Marlon L. WATFORD, Plaintiff-Appellant, v. Randy PFISTER, et al., Defendants-Appellees.
Marlon Watford, an Illinois inmate, believes that the prison where he formerly was housed overcharges inmates for legal photocopying services. He brought this civil rights suit against prison officials, and the district court dismissed the complaint with prejudice for failure to state a claim. We affirm the judgment.
During Watford's confinement at Stateville's Northern Reception and Classification Center in 2017, the prison began charging ten cents per copy to photocopy legal documents. (The prior cost of a copy is not clear from the record.) The state administrative code states that “[t]he cost for reproduction [of photocopied materials] will be determined by the facility based on actual cost per copy.” 20 ILL. ADMIN. CODE § 430.40(a). Watford says that the prison's cost is only one cent per photocopy.
Watford sued the warden and four other prison officials under 42 U.S.C. § 1983 and the Religious Land Use and Institutionalized Persons Act (RLUIPA), 42 U.S.C. § 2000cc-1. He alleged that the ten-cent fee violates his religion because, as a devout Muslim, he must “keep himself free from all forms of oppression,” including “financial oppression.” He also alleged that the fee increase amounts to cruel and unusual punishment in violation of the Eighth Amendment and that he has a due-process property interest in being charged only one cent per copy. Finally, he asserted that because the fee contravenes the state administrative code, it also violates federal law.
At screening, see 28 U.S.C. § 1915A, the district court dismissed the complaint with prejudice on several grounds. The court first stated that Watford's 65-page complaint “runs afoul” of Federal Rule of Civil Procedure 8(a) because it contains “many pages of immaterial information, argument, and legal conclusions.” The court then concluded that Watford failed to state a claim for relief because the complaint primarily alleged that the ten-cent fee violates the state administrative code, and noncompliance with state law does not by itself violate the Constitution. It also called the suit “duplicative and malicious,” stating that Watford “has tried, unsuccessfully, twice now to litigate the same/similar issues” in federal court, citing Watford v. Ellis., 15-CV-567 (S.D. Ill.), and Watford v. Doe, 15-CV-9540 (N.D. Ill.). The court assessed Watford a strike, his third, under 28 U.S.C. § 1915(g). Watford moved to alter or amend the judgment, see FED. R. CIV. P. 59(e), to no avail.
On appeal, Watford first contends that his complaint does not violate Rule 8(a), as the district court stated, because, setting aside the 45 pages of attached exhibits, it is only 20 pages long. He has a point: where, as here, the complaint is not “too confusing to determine the facts that constitute the alleged wrongful conduct,” dismissal based on “undue length” or “the inclusion of superfluous material” generally is inappropriate. Stanard v. Nygren, 658 F.3d 792, 797–98 (7th Cir. 2011); see also Kadamovas v. Stevens, 706 F.3d 843, 844 (7th Cir. 2013) (noting that 28–page complaint “is not excessively long” given number of claims and that district court could have “stricken without bothering to read” 71-page appendix). Even so, any error in this regard would be harmless because the district court did not rely on Rule 8(a) alone in dismissing the complaint. Rather, as the court twice stated, it dismissed the complaint because it failed to state a claim and because it was duplicative and malicious.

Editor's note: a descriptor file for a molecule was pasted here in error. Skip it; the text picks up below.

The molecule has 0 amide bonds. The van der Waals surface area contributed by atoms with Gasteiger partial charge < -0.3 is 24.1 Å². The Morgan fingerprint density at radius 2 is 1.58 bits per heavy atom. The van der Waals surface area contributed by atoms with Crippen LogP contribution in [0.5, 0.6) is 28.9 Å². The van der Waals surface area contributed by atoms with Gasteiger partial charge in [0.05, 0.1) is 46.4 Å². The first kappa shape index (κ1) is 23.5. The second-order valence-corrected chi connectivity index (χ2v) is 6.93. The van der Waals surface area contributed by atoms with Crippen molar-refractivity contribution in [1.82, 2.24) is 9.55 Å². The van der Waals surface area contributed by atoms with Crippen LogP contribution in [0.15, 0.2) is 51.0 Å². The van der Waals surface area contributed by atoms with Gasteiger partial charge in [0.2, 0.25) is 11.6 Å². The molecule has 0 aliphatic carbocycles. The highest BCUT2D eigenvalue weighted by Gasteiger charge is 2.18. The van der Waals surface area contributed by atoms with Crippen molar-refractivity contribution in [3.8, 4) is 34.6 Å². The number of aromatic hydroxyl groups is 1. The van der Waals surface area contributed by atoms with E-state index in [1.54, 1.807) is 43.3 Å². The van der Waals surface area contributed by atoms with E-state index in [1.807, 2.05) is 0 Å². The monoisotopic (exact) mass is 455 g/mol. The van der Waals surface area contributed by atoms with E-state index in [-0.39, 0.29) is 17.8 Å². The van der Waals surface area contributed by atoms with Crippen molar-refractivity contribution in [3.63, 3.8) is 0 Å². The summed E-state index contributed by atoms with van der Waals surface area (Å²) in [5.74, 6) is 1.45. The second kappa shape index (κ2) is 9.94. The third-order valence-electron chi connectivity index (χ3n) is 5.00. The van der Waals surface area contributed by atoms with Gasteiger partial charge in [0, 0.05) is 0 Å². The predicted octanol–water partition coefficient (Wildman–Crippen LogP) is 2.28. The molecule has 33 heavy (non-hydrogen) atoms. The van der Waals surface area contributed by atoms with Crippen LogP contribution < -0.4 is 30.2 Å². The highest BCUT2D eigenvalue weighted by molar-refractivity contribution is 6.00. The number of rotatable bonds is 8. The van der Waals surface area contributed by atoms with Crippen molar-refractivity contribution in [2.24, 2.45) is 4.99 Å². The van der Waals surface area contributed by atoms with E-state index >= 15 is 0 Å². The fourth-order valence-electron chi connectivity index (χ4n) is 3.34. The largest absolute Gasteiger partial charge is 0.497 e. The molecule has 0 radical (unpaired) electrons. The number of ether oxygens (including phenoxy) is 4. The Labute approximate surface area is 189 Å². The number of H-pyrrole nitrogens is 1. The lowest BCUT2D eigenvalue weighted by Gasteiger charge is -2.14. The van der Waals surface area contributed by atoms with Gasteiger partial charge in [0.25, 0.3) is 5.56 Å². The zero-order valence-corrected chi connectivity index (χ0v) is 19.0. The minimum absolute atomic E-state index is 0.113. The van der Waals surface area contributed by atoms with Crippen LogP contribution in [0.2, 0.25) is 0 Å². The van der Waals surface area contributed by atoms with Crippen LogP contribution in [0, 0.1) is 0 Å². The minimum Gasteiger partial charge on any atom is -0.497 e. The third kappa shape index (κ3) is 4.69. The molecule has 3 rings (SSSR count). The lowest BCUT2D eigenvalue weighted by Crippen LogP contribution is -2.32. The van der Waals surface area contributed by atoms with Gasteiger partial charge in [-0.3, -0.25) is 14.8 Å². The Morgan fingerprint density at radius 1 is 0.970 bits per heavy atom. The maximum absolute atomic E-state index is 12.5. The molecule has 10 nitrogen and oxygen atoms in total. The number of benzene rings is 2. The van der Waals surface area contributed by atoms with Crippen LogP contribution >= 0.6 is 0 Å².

Watford next suggests that, in concluding that he failed to state a claim for relief, the district court focused on his state-law allegations only and ignored his invocations of RLUIPA and the First, Eighth, and Fourteenth Amendments. Regardless of how Watford frames his claims, however, they all turn on an alleged violation of the state administrative code. And as the district court correctly recognized, the violation of a state law is “completely immaterial ․ of whether a violation of the federal constitution has been established.” Thompson v. City of Chicago, 472 F.3d 444, 454 (7th Cir. 2006).
In any event, Watford cannot state a claim for relief under any of the federal provisions that he cites. The prison's ten-cent photocopy fee does not implicate the Eighth Amendment, which prohibits prison conditions that “deprive inmates of the minimal civilized measure of life's necessities.” Rhodes v. Chapman, 452 U.S. 337, 347, 101 S.Ct. 2392, 69 L.Ed.2d 59 (1981). Watford also cannot state a claim under RLUIPA or the First Amendment. See Holt v. Hobbs, 574 U.S. 352, 356–58, 135 S.Ct. 853, 190 L.Ed.2d 747 (2015) (noting that RLUIPA provides greater protection than First Amendment). Even if we assume that Watford's request for a lower fee is “sincerely based on a religious belief and not some other motivation,” id. at 360–61, 135 S.Ct. 853, he cannot show that the ten-cent fee substantially burdens his religious exercise. 42 U.S.C. § 2000cc-1. The prison's fee increase on an optional service has not coerced Watford to modify his behavior in a way “undeniably at odds” with his religious beliefs nor has it rendered his religious exercise “effectively impracticable.” Korte v. Sebelius, 735 F.3d 654, 683 (7th Cir. 2013) (internal quotation marks and citations omitted). Finally, Watford cannot state a claim under the Due Process Clause because the state administrative code section that he cites does not create a benefit to which he has a “legitimate claim of entitlement.” Bd. of Regents of State Colls. v. Roth, 408 U.S. 564, 577, 92 S.Ct. 2701, 33 L.Ed.2d 548 (1972); Bell v. City of Country Club Hills, 841 F.3d 713, 717 (7th Cir. 2016).
We have considered Watford's other arguments, and none has merit.